Grade: A

Monta Ellis, Shooting Guard


As he's done for much of this season, Ellis did a great job of playing facilitator for the Mavericks in Game 5.

He was able to get to the lane pretty much at will and did a good job of finding his teammates once he was there. He finished with a team-high six assists.

He was also the Mavericks' third-leading scorer, putting up 21 points on 8-of-18 shooting.

Grade: B+

Shawn Marion, Small Forward/Power Forward

D. Clarke Evans/Getty Images

Shawn Marion was pretty much a non-factor for the Mavericks. He took 10 shots but made just three to score six points. He grabbed five rebounds as well.

Marion's value is mostly based on his defensive ability, but he didn't do much on that end either. Leonard didn't try to score much, but he pretty much had his way when he did.

Grade: C-

Jose Calderon, Point Guard

D. Clarke Evans/Getty Images

Like Marion, Jose Calderon didn't have a huge impact, scoring eight points on 3-of-9 shooting. He also had only two assists.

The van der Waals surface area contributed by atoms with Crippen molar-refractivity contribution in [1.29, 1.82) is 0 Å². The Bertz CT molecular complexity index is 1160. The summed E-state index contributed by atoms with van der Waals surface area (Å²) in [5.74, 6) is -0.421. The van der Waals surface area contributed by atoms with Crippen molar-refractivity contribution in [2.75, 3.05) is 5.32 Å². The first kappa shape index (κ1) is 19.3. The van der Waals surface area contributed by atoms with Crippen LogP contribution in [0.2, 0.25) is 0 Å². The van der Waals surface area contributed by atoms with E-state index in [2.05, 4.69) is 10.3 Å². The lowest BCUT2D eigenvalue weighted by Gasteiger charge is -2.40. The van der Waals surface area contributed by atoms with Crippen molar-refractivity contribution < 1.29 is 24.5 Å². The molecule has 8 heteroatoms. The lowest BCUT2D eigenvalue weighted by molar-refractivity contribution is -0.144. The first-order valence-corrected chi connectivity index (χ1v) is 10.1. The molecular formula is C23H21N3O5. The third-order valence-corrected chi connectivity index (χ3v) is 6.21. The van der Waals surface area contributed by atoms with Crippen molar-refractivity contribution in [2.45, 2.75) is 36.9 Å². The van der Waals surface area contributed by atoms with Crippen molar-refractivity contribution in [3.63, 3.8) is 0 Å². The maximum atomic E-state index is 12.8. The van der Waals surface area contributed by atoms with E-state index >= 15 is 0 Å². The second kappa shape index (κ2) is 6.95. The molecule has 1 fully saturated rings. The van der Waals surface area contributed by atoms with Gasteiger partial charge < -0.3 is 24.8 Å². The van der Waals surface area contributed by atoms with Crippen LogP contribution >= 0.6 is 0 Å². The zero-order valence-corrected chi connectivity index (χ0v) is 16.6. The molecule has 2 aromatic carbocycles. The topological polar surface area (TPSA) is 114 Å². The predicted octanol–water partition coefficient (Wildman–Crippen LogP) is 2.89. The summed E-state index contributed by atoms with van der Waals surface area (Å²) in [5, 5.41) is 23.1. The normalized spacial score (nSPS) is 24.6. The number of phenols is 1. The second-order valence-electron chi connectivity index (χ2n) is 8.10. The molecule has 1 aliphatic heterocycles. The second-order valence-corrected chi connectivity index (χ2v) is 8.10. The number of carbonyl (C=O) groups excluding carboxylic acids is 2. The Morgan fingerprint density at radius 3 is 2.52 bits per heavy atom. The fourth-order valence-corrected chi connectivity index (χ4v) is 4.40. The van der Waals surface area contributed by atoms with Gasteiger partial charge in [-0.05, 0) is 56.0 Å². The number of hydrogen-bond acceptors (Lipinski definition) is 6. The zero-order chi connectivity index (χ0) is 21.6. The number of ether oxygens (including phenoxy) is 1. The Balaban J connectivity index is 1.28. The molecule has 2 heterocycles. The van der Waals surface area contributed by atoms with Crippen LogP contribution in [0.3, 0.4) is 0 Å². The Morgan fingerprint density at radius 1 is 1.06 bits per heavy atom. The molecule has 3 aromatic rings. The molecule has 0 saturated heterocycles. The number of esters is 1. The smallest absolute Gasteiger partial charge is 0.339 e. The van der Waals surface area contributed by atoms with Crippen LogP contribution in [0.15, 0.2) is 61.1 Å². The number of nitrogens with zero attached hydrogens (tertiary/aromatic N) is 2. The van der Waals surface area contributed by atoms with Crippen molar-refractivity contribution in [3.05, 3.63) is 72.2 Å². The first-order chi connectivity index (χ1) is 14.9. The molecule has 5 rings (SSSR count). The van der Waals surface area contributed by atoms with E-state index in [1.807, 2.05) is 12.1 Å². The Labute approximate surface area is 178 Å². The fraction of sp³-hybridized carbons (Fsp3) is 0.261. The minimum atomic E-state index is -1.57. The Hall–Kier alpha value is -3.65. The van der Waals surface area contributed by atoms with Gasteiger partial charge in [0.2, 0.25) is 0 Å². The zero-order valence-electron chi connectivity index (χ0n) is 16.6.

His role isn't as oriented toward distributing as it has been with former teams, but as a starting point guard, he can still do more to set up his teammates.

Defensively, he spent a lot of time on Parker, where he understandably struggled. San Antonio's point guard gets to the rim against pretty much anyone, so Calderon having a hard time staying in front wasn't surprising.

Grade: C-

Samuel Dalembert, Center

D. Clarke Evans/Getty Images

Samuel Dalembert was hobbled for most of the game after turning an ankle in the first quarter, but he still managed to collect nine rebounds in just 23 minutes. He also blocked two shots.